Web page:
The Fresh Loaf

News & Information for Amateur Bakers and Artisan Bread Enthusiasts

Barm in place of Levain? Confused....

LA Baker's picture
LA Baker

Barm in place of Levain? Confused....

I want to make some of the recipes in DL's Local Breads, but I don't want to make his levain from scratch.  I have a great starter that works, do I need to start again with a Levain?

I'm sure this info is on this blog somewhere, but I couldn't find the exact answer I need.  Can someone tell me the difference between BARM/STARTER/LEVAIN/POOLISH/BIGA/PATE FERMENTE/STIFF LEVAIN?  Can you subsitute one for the other, or is one process that different from the other?  Are they basically the same thing, but merely two ways to do the same thing?

Confused.  Help would be great.

Thank you!

sphealey's picture

There are no exact definitions for any of these terms.  In fact, within the next 24 hours, in this very thread, you will receive 10 "definitive and correct" definitions for each/all of the terms... and there will be 10! (10 * 9 * 8 * 7...) differences among them ;-)

With that in mind...

Starter, levain, and stiff levain all refer to sourdough cultures of one form or another.  Sourdough cultures being self-perpetuating yeast/bacteria ecologies that live in a handy mix of flour & water in a jar on your counter or in your refrigerator.  The yeasts provide dough lift and food for the bacteria; the bacteria provide an acidic living environment for those types of yeast and those acids provide other benefits in nutrition, keeping, and taste.  Also known as "natural" or "wild" yeast.

Stiff levain is a sourdough culture with a lower proportion of water to flour by weight.  I keep my primary culture at 90 grams flour to 60 grams water; that is generally considered stiff.  Many people keep their cultures at 100%, say 75 g flour to 75 g water.  Depends on what type of culture you want and how you manage it.

"Barm" has specific meanings, but unfortunately Peter Reinhart redefined it in 2 of his earlier books and created utter confusion.  Best to avoid that word except in the context of a specific recipe.

Poolish, biga, and pate fermente are all examples of "pre-ferments" made with bakers yeast.  Recipes made with only bakers yeast are known as "straight doughs".  Recipes with pre-ferments direct you to mix a portion of the flour and water and a tiny bit of yeast and leave them to develop for 8-24 hours before mixing them into the dough.

There are, again, no definitions enforced by Interpol, but in general:

Poolish is a larger proportion of the total recipe, is more liquid, and uses more yeast (say 150 g flour / 238 g water / 1/8 tsp yeast)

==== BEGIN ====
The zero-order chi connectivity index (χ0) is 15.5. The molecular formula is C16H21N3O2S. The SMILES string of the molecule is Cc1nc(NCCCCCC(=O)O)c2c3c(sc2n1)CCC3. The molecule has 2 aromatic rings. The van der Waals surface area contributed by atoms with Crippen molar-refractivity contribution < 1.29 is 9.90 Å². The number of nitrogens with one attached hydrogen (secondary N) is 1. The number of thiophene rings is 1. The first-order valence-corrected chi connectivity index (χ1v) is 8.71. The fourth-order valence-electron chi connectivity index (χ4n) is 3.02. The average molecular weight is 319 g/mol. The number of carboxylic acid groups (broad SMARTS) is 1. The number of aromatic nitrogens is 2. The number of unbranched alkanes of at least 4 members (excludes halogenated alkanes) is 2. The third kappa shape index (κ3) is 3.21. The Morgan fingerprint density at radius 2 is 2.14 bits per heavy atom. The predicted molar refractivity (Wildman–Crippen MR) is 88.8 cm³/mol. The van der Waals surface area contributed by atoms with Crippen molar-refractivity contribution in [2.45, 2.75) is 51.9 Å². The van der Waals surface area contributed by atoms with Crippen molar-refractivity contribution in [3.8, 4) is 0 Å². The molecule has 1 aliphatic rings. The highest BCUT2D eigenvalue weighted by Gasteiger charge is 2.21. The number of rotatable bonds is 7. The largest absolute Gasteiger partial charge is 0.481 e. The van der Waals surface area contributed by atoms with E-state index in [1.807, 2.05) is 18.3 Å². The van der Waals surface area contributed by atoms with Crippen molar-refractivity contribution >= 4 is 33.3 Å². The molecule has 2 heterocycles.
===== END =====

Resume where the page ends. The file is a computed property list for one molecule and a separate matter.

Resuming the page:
Biga is a smaller proportion of the recipe, is less liquid (you already figured out that is therefore 'stiffer'), and uses only a very small amount of yeast (1/32 tsp)

Pate fermente is pinched off from today's dough after the first or second rise, wrapped, and put in the refrigerator to add to tomorrow's (or next week's) dough.

Hope that helps.


nicodvb's picture

I have a doubt about the pate fermente: since it contains sale, does it keep for a shorter period of time in the fridge respect to a stiff levain? Does it need to be fed more often lest of a terrible death?


sphealey's picture

=== I have a doubt about the pate fermente: since it contains sale, does it keep for a shorter period of time in the fridge respect to a stiff levain? Does it need to be fed more often lest of a terrible death? ===

Well, I've kept it for up to two weeks.  As they say on the Internet, your mileage may vary ;-)

I do agree that most pate fermete receipes derive from commercial formulas where it is assumed the p.f. will be used within 24-48 hours, but as long as there is no sugar, egg, etc in the dough it seems to keep fine for me.


nicodvb's picture

You asked a lot of questions, I can answer only at some.
-poolish is a semiliquid paste made with an amount of water equal to or higher than the amount of flour (probably the most common format of levain in US).
-biga and stiff levain are solid doughs, generally made at 50-60% hidratation. They are used as ... levains ;)
-starter is a confusing term: as far as I know this term is used to indicate both the levain you cultivate and the powder sold in shops to begin a natural levain culture

If I remember correctly DL's recipe you can inoculate the barm with your a small amount of your own levain several hours after the barm has cooled down.

davidg618's picture

I'm almost afraid to answer your question, because some expert will correct the nuances of my ignorance. That said, here's my basic understanding.

Barm, starter, levain are essentially the same thing: muture, stable populations of yeast and lactobacteria, living together in harmony;i.e., sourdough